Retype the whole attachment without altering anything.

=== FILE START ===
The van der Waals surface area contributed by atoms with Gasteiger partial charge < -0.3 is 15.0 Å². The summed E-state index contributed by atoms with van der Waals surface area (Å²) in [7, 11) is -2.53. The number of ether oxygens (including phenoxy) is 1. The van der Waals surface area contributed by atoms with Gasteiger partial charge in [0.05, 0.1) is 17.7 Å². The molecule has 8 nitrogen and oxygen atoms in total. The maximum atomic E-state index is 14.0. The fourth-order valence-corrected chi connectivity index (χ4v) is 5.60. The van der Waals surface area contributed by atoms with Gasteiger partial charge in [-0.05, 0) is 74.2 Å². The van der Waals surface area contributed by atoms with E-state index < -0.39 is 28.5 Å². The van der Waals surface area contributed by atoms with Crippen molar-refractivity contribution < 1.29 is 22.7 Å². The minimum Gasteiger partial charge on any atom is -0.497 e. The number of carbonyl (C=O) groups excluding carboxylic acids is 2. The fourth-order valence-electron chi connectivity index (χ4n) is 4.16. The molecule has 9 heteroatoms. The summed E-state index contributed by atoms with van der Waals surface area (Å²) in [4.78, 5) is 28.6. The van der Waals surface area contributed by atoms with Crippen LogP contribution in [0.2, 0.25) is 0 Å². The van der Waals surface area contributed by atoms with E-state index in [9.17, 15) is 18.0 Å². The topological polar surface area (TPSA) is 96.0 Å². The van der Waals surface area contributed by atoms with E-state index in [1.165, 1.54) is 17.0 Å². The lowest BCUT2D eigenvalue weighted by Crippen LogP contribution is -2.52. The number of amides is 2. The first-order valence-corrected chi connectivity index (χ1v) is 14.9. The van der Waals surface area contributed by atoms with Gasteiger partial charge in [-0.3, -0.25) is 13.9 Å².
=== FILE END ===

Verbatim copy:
The van der Waals surface area contributed by atoms with Gasteiger partial charge < -0.3 is 15.0 Å². The summed E-state index contributed by atoms with van der Waals surface area (Å²) in [7, 11) is -2.53. The number of ether oxygens (including phenoxy) is 1. The van der Waals surface area contributed by atoms with Gasteiger partial charge in [0.05, 0.1) is 17.7 Å². The molecule has 8 nitrogen and oxygen atoms in total. The maximum atomic E-state index is 14.0. The fourth-order valence-corrected chi connectivity index (χ4v) is 5.60. The van der Waals surface area contributed by atoms with Gasteiger partial charge in [-0.05, 0) is 74.2 Å². The van der Waals surface area contributed by atoms with E-state index < -0.39 is 28.5 Å². The van der Waals surface area contributed by atoms with Crippen molar-refractivity contribution < 1.29 is 22.7 Å². The minimum Gasteiger partial charge on any atom is -0.497 e. The number of carbonyl (C=O) groups excluding carboxylic acids is 2. The fourth-order valence-electron chi connectivity index (χ4n) is 4.16. The molecule has 9 heteroatoms. The summed E-state index contributed by atoms with van der Waals surface area (Å²) in [4.78, 5) is 28.6. The van der Waals surface area contributed by atoms with Crippen LogP contribution in [0.2, 0.25) is 0 Å². The van der Waals surface area contributed by atoms with E-state index in [9.17, 15) is 18.0 Å². The topological polar surface area (TPSA) is 96.0 Å². The van der Waals surface area contributed by atoms with E-state index in [1.165, 1.54) is 17.0 Å². The lowest BCUT2D eigenvalue weighted by Crippen LogP contribution is -2.52. The number of amides is 2. The first-order valence-corrected chi connectivity index (χ1v) is 14.9. The van der Waals surface area contributed by atoms with Gasteiger partial charge in [-0.3, -0.25) is 13.9 Å².